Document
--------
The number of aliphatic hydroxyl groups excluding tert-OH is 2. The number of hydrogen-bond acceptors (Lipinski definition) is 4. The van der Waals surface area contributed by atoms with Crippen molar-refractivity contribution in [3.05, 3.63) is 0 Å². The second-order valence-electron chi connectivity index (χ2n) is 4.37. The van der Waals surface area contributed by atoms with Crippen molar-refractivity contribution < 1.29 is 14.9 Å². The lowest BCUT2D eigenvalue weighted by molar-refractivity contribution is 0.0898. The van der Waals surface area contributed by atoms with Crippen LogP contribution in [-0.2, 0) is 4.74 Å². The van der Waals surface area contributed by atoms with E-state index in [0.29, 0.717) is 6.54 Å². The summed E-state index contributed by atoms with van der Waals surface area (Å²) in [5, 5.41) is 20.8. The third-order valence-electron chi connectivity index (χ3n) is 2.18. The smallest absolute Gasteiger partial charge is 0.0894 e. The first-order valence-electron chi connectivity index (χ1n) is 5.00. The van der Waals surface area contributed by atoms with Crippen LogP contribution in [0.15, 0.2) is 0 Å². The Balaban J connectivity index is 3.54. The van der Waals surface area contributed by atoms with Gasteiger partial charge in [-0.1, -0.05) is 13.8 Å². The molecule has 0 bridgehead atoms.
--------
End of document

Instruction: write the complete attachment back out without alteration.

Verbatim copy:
The number of aliphatic hydroxyl groups excluding tert-OH is 2. The number of hydrogen-bond acceptors (Lipinski definition) is 4. The van der Waals surface area contributed by atoms with Crippen molar-refractivity contribution in [3.05, 3.63) is 0 Å². The second-order valence-electron chi connectivity index (χ2n) is 4.37. The van der Waals surface area contributed by atoms with Crippen molar-refractivity contribution < 1.29 is 14.9 Å². The lowest BCUT2D eigenvalue weighted by molar-refractivity contribution is 0.0898. The van der Waals surface area contributed by atoms with Crippen LogP contribution in [-0.2, 0) is 4.74 Å². The van der Waals surface area contributed by atoms with E-state index in [0.29, 0.717) is 6.54 Å². The summed E-state index contributed by atoms with van der Waals surface area (Å²) in [5, 5.41) is 20.8. The third-order valence-electron chi connectivity index (χ3n) is 2.18. The smallest absolute Gasteiger partial charge is 0.0894 e. The first-order valence-electron chi connectivity index (χ1n) is 5.00. The van der Waals surface area contributed by atoms with Crippen LogP contribution in [0.15, 0.2) is 0 Å². The Balaban J connectivity index is 3.54. The van der Waals surface area contributed by atoms with Gasteiger partial charge in [-0.1, -0.05) is 13.8 Å². The molecule has 0 bridgehead atoms.